Hernia Repair Options
Hernias will not heal on their own. Surgery is required to repair a hernia.
In a hernia repair surgery, a mesh implant is often used to reinforce the weakened tissue and close the opening. Multiple surgical approaches can be used to repair your hernia, including open surgical, laparoscopic, and robotic approaches. Laparoscopic and robotic surgical repairs are minimally invasive surgical approaches used in place of open surgery in some cases.
Historically, non-mesh surgical options, such as sewing the edges of existing healthy tissue together to cover the hernia, were used and may still be considered for smaller hernias.1
Plastic (or "synthetic") mesh has been used in hernia repairs for many years. However, natural, absorbable mesh options are available. Read below to understand your options before talking to your doctor about your surgery.2,3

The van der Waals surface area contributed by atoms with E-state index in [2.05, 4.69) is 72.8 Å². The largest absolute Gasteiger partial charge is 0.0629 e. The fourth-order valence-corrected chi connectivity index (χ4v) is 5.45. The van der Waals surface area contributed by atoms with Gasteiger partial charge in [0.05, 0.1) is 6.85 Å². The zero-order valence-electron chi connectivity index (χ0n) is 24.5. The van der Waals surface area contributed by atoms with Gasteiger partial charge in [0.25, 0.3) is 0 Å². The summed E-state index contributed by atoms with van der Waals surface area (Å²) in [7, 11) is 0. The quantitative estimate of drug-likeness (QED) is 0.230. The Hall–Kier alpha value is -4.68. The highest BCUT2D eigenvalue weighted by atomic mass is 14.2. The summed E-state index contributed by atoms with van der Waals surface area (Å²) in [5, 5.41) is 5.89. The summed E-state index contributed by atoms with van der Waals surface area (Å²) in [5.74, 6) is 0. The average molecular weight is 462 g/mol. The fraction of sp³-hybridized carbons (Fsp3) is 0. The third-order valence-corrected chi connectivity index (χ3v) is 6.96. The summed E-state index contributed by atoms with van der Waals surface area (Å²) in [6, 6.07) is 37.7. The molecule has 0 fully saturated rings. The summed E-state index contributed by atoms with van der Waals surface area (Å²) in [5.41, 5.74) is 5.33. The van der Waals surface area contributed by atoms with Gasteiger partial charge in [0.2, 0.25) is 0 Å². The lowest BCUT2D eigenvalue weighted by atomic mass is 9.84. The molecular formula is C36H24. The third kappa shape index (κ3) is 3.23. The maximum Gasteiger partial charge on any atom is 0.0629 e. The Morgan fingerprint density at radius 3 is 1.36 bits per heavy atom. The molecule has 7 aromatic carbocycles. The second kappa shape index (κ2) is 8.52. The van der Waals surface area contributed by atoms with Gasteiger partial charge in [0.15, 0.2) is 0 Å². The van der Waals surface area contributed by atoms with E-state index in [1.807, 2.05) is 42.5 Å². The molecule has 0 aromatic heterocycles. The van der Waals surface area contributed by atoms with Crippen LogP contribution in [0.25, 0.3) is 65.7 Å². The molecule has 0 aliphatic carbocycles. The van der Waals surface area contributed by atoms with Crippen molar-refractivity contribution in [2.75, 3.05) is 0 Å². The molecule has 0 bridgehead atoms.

Options for Mesh
Synthetic meshes made from plastic materials (e.g., polypropylene, polyester, etc.) are permanent implants used to repair hernias.
These non-absorbable meshes remain in the body to provide support to the site of the repair.3,5
Bioresorbable (or “resorbable”) mesh is made of natural biomaterials.
The mesh is designed to dissolve over time leaving new tissue growth to support the site of the repair.5
A biologic graft is an implant derived from animal or human tissue.
A biologic graft is most often used in complicated hernia repair procedures. Similar to bioresorbable mesh, biologic grafts are intended to degrade completely over time to continue supporting the repair even after the graft dissolves.6,7